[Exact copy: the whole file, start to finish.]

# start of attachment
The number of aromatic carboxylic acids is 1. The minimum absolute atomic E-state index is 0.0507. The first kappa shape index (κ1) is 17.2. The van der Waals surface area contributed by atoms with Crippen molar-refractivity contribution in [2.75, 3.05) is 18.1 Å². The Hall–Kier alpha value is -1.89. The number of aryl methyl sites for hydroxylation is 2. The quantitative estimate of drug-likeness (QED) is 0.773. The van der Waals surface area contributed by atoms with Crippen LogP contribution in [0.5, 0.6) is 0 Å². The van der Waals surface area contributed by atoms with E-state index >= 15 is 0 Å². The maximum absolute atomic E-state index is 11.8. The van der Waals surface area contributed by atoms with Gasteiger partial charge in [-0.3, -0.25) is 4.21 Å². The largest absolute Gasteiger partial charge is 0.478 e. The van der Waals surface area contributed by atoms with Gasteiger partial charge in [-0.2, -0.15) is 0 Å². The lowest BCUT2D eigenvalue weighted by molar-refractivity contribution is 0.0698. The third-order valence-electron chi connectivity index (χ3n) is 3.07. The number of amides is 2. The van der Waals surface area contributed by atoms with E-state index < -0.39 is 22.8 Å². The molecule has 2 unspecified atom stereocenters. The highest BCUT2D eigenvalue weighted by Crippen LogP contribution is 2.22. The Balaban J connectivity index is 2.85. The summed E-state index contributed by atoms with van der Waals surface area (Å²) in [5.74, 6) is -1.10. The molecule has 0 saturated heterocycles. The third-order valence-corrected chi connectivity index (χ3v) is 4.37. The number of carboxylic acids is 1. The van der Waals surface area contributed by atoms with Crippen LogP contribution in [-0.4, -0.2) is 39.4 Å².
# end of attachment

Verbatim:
The number of aromatic carboxylic acids is 1. The minimum absolute atomic E-state index is 0.0507. The first kappa shape index (κ1) is 17.2. The van der Waals surface area contributed by atoms with Crippen molar-refractivity contribution in [2.75, 3.05) is 18.1 Å². The Hall–Kier alpha value is -1.89. The number of aryl methyl sites for hydroxylation is 2. The quantitative estimate of drug-likeness (QED) is 0.773. The van der Waals surface area contributed by atoms with Crippen LogP contribution in [0.5, 0.6) is 0 Å². The van der Waals surface area contributed by atoms with E-state index >= 15 is 0 Å². The maximum absolute atomic E-state index is 11.8. The van der Waals surface area contributed by atoms with Gasteiger partial charge in [-0.3, -0.25) is 4.21 Å². The largest absolute Gasteiger partial charge is 0.478 e. The van der Waals surface area contributed by atoms with Gasteiger partial charge in [-0.2, -0.15) is 0 Å². The lowest BCUT2D eigenvalue weighted by molar-refractivity contribution is 0.0698. The third-order valence-electron chi connectivity index (χ3n) is 3.07. The number of amides is 2. The van der Waals surface area contributed by atoms with E-state index < -0.39 is 22.8 Å². The molecule has 2 unspecified atom stereocenters. The highest BCUT2D eigenvalue weighted by Crippen LogP contribution is 2.22. The Balaban J connectivity index is 2.85. The summed E-state index contributed by atoms with van der Waals surface area (Å²) in [5.74, 6) is -1.10. The molecule has 0 saturated heterocycles. The third-order valence-corrected chi connectivity index (χ3v) is 4.37. The number of carboxylic acids is 1. The van der Waals surface area contributed by atoms with Crippen LogP contribution in [-0.4, -0.2) is 39.4 Å².